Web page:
• New innovation—Innovation means something new, so using new is not required.
  • 6 a.m. in the morning—a.m. means the morning, so the word morning is not required.
  • Completely finished—Finished means completed, so the word completely is not required.
  • Collaborate together—Collaborate means working together, so the word together is not required.

Here are some other redundant phrases to avoid using. (Note: these are commonly used and not incorrect when used; however, for the sake of simplicity, do without them.)

completely unanimous

sufficient enough

merge together

tiny speck

continue to remain

exact same

dreadful disaster

postpone till later

may possibly

forward planning

mutual agreement


personal friend

often in the habit of

end result

so therefore

true fact

4. Omit unnecessary qualifiers. We very frequently try to qualify our writing by using somewhat strengthening words such as: actually, really, basically, probably, very, somewhat, kind of, extremely, practically. When talking, these words work, but in writing, they’re not needed.

In the first sentence of this section, we could easily remove “very,” “try to,” and “somewhat” to make a crisper sentence: “We frequently qualify our writing by using strengthening words such as …”

Here is another example: “Because so many of the words in this sentence are kind of unnecessary, it would really be a very good idea to edit somewhat for conciseness.”

Revision:Because many of the words in this sentence are unnecessary, we should edit it.”

Pay attention to the words you use and omit those that are unnecessary. This is the quickest and easiest way to practice concise writing.

5. Identify and reduce prepositional phrases. Using many prepositional phrases (which begin with words like “in,” “for,” “at,” “on,” “through,” and “over”) can make a sentence clunky and unclear. To locate this problem, highlight the prepositions in your draft and see whether you can remove any prepositional phrases without losing your meaning. Sometimes, the easiest way to revise a wordy sentence is to ask yourself “What do I really mean here?” and then write a new sentence; this approach can be more efficient than trifling with your existing sentence. Let’s look at this example:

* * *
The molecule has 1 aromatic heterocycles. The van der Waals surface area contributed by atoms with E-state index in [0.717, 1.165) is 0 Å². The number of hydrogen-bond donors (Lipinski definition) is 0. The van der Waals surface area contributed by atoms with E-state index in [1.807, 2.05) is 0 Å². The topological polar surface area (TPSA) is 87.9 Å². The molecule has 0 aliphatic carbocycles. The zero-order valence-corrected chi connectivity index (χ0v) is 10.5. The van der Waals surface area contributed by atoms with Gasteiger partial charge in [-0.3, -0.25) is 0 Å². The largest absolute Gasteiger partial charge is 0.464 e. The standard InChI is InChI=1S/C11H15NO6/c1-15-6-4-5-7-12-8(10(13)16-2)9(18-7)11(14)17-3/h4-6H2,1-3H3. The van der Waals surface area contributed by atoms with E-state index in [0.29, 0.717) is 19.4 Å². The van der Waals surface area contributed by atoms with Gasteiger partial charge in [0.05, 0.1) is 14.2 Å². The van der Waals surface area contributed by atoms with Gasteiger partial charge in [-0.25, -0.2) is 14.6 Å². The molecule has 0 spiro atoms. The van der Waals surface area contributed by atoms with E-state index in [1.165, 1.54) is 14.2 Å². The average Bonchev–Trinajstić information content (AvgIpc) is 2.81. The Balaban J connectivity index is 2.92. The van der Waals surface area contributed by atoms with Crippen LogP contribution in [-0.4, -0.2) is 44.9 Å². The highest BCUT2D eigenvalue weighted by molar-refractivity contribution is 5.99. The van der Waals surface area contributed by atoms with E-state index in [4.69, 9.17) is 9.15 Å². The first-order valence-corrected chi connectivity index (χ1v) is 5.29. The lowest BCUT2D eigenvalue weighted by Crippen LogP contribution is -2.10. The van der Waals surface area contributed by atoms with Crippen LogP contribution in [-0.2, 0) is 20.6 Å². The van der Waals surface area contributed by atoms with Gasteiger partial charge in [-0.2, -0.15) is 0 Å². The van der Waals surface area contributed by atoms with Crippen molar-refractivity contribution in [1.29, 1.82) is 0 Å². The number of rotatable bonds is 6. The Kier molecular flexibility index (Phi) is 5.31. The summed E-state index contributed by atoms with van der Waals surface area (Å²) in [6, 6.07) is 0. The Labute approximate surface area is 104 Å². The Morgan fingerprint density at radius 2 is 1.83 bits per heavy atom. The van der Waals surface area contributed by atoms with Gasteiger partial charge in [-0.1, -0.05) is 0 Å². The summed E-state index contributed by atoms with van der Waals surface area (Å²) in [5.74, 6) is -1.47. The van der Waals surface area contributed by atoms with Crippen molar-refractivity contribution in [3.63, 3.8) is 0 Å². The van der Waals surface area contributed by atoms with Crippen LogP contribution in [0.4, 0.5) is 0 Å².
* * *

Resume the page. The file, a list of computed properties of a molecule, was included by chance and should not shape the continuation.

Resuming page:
Original: The reason for the major loss of the basketball team of the University of North Carolina in the Final Four game against the team from North Carolina was that on that day and at that time, many players were most often unable to rebound the ball.

Revised: UNC’s basketball team lost the Final Four game against North Carolina because the players could not reliably rebound the ball.

6. Replace a phrase with a word. It is useful to replace frequently used phrases with single words that convey the same meaning. This makes reading easier. For example, both “the reason for” and “given the fact that” can be replaced with the word “because.” “In the event that” and “under circumstances in which” can be replaced with “if.” “It is necessary that” and “cannot be avoided” can be replaced with “must” or “should.” For example:

Original: In the event that going out for a team lunch cannot be avoided, it is probably a good idea that we first go to the ATM, given the fact that I am out of cash.

Revised: If we must go for the team lunch, we should first go to the ATM because I am out of cash.

Concise writing is its own kind of magic. It makes the reader’s experience less taxing and more rewarding and allows you to convey your information more efficiently and effectively. Strip every sentence to its most basic form. Remove words that don’t add value. Replace long phrases with single words where possible. Eliminate passive construction. Choose the best adjectives. And watch your writing shine!

About the Author

Aruna Vira works with ansrsource, a learning design company. She started as a content author and now manages a practice of 20 authors creating learning experiences for universities. Aruna holds a master’s degree in psychology and has previous experience as a business development associate and trainer for an HR consulting company, content writer for a variety of industries, counselor, and teacher.

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Concise writing is my favorite goal to strive toward! Struck and White's The Elements of Style is an excellent, quick read on this topic.